The search for Peter Moores' successor March 5, 2009

Moody rules out England coaching role

Tom Moody: Staying put in Western Australia © Getty Images
Tom Moody will not be on the short-list for the England coaching position when submissions close on Friday, after he turned down an approach from the head-hunting firm appointed by the ECB.

Moody, the former Sri Lanka and current Western Australia coach, was asked to apply for Peter Moores' former post by Odgers Ray & Berndtson - the recruitment firm contracted by the ECB to conduct the search - but declined to pursue the matter.

"I've been contacted by the head-hunters," Moody said. "I'm not making an application for the job. The head-hunters have to produce a list and I'm not going to be on it."

Simon Cummins, Odger's head of international sports practice, confirmed submissions for the England coaching position would close on Friday, but declined to divulge the names of candidates or how many were on the list.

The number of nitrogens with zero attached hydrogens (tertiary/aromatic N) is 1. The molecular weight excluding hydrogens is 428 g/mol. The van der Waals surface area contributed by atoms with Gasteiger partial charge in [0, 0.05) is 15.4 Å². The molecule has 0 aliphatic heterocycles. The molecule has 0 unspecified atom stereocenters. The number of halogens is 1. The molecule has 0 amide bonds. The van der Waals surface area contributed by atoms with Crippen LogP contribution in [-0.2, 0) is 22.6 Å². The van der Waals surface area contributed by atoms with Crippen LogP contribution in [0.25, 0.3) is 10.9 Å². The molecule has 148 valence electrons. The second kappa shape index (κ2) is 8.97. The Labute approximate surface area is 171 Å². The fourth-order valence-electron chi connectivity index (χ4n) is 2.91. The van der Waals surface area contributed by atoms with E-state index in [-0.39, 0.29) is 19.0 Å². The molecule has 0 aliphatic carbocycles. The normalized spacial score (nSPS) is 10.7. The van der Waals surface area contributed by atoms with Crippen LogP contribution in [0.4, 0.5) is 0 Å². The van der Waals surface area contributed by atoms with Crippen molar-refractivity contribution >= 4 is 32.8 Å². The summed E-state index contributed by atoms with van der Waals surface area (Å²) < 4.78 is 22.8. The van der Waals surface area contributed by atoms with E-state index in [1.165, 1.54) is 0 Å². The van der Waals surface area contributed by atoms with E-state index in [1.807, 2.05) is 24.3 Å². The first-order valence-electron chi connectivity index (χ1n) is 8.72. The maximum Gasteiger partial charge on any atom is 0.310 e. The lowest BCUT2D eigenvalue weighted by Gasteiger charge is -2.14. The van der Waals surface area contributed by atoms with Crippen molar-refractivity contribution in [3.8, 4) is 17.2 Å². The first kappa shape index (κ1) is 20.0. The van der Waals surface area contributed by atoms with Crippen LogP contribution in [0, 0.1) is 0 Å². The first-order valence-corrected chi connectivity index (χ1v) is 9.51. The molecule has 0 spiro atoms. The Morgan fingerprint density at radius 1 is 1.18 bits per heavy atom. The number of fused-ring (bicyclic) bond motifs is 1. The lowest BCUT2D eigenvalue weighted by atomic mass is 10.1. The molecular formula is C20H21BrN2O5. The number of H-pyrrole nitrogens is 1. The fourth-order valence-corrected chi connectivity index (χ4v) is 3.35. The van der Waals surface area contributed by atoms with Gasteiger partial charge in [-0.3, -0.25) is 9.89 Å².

"Part of our confidentiality arrangement with clients is that we don't talk about an active assignment," Cummins said. "The process from here is that we will be drawing a list together with the ECB, then putting [candidates] through an interview and then making a recommendation to the ECB."

Moody stood down as Sri Lanka coach after two successful years, culminating in their appearance in the World Cup final in April 2007. He had been one of the prime candidates to succeed England's former coach, Duncan Fletcher, but, with a young family to consider, he chose instead to relocate to his home-town of Perth.

Had he successfully applied for the England job, Moody could have expected to double his current income, which is in the region of £100,000 per year from Western Australia, and a further £115,000 with the IPL franchise in Mohali. But ultimately job satisfaction is more important to him.

"I'm very happy here in Perth," he said back in January. "[The] family is settled, I've got a great job, enjoying what I'm doing. I've got no reason to be looking further afield."

Alex Brown is deputy editor of Cricinfo